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Friday, March 7, 2014
Ear, Nose, and Throat Disorders
Dry Scratchy Throat
I have a dry scratchy throat with difficulty swallowing especially as the day progresses. In the morning I can swallow just fine but by evening the throat seems to swell (plus a scratchy feeling) making swallowing more difficult. Talking also can create some hoarseness. I use cough drops to soothe the throat and cough spray at night. I`ve had this problem for six months or more. Some days are better than others. What do you think?
My first question to you is, have you seen your doctor? I would think that if this has been a problem for six months, you would have sought some help by now. This is a vague kind of complaint that could have many causes. Without the benefit of examining you, I will tell you of some of the more common causes. Please do not take this information as a diagnosis. You will need to see a physician for a definitive answer to you question. Given the length of your complaint and the fact that your problem seems to get worse as the day progresses, I believe that acid reflux ( a condition where stomach acid works its way into the throat) could be a contributor if not the actual cause. Acid reflux is made worse by eating certain foods, laying down within 3 hours of a meal, alcoholic beverages, being overweight, wearing tight fitting clothing, taking certain medications, drinking lots of coffee or other caffeinated beverages, etc. This condition is often managed with medication to decrease or neutralize stomach acid. Making some lifestyle and dietary modifications can be extremely beneficial. Raising the head of the bed about 6 inches can be helpful. Eliminating certain foods that seem to upset your stomach or cause more throat problems is good. Thyroid problems can certainly cause difficulty swallowing and hoarseness. This is usually due to a compressive effect on the swallowing passage and the voice box or the nerves that move the vocal cords. Blood work and ultrasound studies are helpful in diagnosing thyroid problems. A tumor in the throat (benign or malignant)could cause these symptoms. In many instances, tumors in the throat do not even cause pain. If you are a smoker and or drinker(alcohol) you should have your throat examined by an Ear, Nose and Throat doctor. This kind of doctor is the only doctor capable of examining and evaluating the voice box and lower throat areas. I hope this provided you with some useful information. Remember, these are diagnoses of your problem. Only after an examination and thorough history ( and possibly some x rays) can an accurate diagnosis be given. Good luck.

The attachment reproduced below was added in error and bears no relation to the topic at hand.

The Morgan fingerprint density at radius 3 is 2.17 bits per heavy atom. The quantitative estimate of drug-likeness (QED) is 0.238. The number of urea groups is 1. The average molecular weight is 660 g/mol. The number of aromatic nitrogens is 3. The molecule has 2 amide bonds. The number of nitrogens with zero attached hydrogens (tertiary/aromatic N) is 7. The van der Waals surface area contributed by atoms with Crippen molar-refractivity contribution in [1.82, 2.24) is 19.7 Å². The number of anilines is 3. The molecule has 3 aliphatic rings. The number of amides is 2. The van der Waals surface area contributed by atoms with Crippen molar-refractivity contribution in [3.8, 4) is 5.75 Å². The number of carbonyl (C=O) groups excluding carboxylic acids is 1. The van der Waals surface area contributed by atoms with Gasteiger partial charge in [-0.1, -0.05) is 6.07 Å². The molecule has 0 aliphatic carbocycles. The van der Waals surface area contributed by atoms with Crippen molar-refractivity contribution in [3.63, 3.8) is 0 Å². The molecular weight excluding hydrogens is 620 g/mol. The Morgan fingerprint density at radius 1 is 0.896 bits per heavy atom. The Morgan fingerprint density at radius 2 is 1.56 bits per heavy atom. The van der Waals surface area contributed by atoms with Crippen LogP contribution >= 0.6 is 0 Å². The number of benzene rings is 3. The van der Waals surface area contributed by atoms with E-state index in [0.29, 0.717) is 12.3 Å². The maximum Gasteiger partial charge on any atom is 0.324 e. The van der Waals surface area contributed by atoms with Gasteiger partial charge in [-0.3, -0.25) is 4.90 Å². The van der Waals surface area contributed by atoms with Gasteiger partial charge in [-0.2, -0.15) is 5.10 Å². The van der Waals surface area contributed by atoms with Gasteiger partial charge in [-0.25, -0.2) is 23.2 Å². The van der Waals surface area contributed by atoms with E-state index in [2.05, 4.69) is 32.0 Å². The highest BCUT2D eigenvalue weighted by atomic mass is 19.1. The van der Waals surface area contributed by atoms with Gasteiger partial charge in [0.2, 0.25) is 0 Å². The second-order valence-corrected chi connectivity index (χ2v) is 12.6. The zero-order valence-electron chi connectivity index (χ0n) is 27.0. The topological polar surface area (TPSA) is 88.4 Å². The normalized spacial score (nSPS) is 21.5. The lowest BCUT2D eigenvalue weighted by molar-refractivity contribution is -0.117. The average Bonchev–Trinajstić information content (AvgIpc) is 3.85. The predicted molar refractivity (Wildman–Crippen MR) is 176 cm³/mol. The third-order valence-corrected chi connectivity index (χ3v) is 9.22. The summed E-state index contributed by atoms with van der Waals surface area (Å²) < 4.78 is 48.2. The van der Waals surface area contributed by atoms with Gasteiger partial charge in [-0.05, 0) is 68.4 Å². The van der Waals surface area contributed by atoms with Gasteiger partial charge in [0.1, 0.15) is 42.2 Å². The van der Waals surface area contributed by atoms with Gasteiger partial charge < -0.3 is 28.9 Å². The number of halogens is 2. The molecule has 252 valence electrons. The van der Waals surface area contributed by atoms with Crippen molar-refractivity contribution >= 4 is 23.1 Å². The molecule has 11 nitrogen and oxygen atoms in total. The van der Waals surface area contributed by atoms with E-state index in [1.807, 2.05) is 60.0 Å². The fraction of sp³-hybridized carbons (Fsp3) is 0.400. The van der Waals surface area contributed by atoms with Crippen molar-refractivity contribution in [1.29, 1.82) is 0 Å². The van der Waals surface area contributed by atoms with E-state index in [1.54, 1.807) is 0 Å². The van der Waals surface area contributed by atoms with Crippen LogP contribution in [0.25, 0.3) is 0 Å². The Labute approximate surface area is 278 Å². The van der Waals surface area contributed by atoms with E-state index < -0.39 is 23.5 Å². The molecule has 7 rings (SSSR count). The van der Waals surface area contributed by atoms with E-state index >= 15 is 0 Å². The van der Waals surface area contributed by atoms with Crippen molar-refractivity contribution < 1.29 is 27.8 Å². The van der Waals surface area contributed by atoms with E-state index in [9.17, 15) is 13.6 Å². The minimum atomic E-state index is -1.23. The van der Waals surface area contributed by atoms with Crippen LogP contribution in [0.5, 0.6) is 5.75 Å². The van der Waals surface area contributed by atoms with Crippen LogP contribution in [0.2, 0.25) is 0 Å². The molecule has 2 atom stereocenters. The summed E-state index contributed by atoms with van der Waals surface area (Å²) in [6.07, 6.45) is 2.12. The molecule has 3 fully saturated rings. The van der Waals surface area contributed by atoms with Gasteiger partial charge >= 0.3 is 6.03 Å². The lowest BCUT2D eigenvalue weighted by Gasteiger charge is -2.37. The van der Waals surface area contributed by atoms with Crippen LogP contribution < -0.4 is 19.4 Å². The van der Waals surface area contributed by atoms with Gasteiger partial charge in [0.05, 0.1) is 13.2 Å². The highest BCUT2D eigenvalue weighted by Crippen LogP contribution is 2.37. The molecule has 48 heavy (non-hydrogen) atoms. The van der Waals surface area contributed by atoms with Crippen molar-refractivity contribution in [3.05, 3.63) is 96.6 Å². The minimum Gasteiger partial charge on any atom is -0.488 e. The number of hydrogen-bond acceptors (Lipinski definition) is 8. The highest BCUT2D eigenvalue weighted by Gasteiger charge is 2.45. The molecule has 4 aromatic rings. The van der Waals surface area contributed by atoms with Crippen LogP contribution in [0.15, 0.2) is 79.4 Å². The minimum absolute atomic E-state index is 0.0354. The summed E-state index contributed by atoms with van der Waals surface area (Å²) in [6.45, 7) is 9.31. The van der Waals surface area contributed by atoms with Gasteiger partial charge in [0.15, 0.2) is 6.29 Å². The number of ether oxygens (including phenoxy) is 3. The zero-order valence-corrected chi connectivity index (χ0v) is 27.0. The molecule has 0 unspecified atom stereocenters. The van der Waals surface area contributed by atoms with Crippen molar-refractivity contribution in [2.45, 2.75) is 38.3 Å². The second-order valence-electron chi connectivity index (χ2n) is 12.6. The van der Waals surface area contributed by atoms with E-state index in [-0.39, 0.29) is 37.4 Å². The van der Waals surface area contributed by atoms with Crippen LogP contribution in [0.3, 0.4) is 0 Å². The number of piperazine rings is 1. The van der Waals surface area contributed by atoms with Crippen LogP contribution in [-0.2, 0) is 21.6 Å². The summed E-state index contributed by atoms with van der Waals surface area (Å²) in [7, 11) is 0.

Keith M Wilson, MD
Associate Professor of Otolaryngology, Director of Head and Neck Division
College of Medicine
University of Cincinnati